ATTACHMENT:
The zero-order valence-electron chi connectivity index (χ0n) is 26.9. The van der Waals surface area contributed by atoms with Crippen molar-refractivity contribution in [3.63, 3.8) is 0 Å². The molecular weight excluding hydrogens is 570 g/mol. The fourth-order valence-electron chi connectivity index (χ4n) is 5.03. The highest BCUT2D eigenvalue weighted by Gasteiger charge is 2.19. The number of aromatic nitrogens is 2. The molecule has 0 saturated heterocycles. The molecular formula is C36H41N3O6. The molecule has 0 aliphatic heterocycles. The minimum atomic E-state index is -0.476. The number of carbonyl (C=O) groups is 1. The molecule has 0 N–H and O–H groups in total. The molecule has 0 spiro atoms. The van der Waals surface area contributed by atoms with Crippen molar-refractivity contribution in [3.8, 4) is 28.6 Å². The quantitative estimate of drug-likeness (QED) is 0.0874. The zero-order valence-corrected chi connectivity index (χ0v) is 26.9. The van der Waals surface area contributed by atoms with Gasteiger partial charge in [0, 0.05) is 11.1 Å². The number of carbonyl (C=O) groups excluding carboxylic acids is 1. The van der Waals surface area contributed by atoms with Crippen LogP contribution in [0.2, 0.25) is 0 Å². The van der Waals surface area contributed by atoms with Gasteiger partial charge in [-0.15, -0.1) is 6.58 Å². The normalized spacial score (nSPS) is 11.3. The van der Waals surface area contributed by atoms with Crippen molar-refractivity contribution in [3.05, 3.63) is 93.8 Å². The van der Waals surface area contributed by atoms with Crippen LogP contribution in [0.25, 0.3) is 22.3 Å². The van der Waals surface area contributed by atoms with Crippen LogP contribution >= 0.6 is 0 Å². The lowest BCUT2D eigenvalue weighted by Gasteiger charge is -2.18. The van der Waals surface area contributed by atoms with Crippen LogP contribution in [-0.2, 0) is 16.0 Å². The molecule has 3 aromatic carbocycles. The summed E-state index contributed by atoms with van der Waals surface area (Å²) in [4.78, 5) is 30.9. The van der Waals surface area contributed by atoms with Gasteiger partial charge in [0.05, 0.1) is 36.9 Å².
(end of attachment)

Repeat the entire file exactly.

The zero-order valence-electron chi connectivity index (χ0n) is 26.9. The van der Waals surface area contributed by atoms with Crippen molar-refractivity contribution in [3.63, 3.8) is 0 Å². The molecular weight excluding hydrogens is 570 g/mol. The fourth-order valence-electron chi connectivity index (χ4n) is 5.03. The highest BCUT2D eigenvalue weighted by Gasteiger charge is 2.19. The number of aromatic nitrogens is 2. The molecule has 0 saturated heterocycles. The molecular formula is C36H41N3O6. The molecule has 0 aliphatic heterocycles. The minimum atomic E-state index is -0.476. The number of carbonyl (C=O) groups is 1. The molecule has 0 N–H and O–H groups in total. The molecule has 0 spiro atoms. The van der Waals surface area contributed by atoms with Crippen molar-refractivity contribution in [3.8, 4) is 28.6 Å². The quantitative estimate of drug-likeness (QED) is 0.0874. The zero-order valence-corrected chi connectivity index (χ0v) is 26.9. The van der Waals surface area contributed by atoms with Gasteiger partial charge in [0, 0.05) is 11.1 Å². The number of carbonyl (C=O) groups excluding carboxylic acids is 1. The van der Waals surface area contributed by atoms with Crippen LogP contribution in [0.2, 0.25) is 0 Å². The van der Waals surface area contributed by atoms with Gasteiger partial charge in [-0.15, -0.1) is 6.58 Å². The normalized spacial score (nSPS) is 11.3. The van der Waals surface area contributed by atoms with Crippen molar-refractivity contribution in [3.05, 3.63) is 93.8 Å². The van der Waals surface area contributed by atoms with Crippen LogP contribution in [0.25, 0.3) is 22.3 Å². The van der Waals surface area contributed by atoms with Crippen LogP contribution >= 0.6 is 0 Å². The lowest BCUT2D eigenvalue weighted by Gasteiger charge is -2.18. The van der Waals surface area contributed by atoms with Crippen LogP contribution in [-0.2, 0) is 16.0 Å². The molecule has 3 aromatic carbocycles. The summed E-state index contributed by atoms with van der Waals surface area (Å²) in [4.78, 5) is 30.9. The van der Waals surface area contributed by atoms with Gasteiger partial charge in [0.05, 0.1) is 36.9 Å².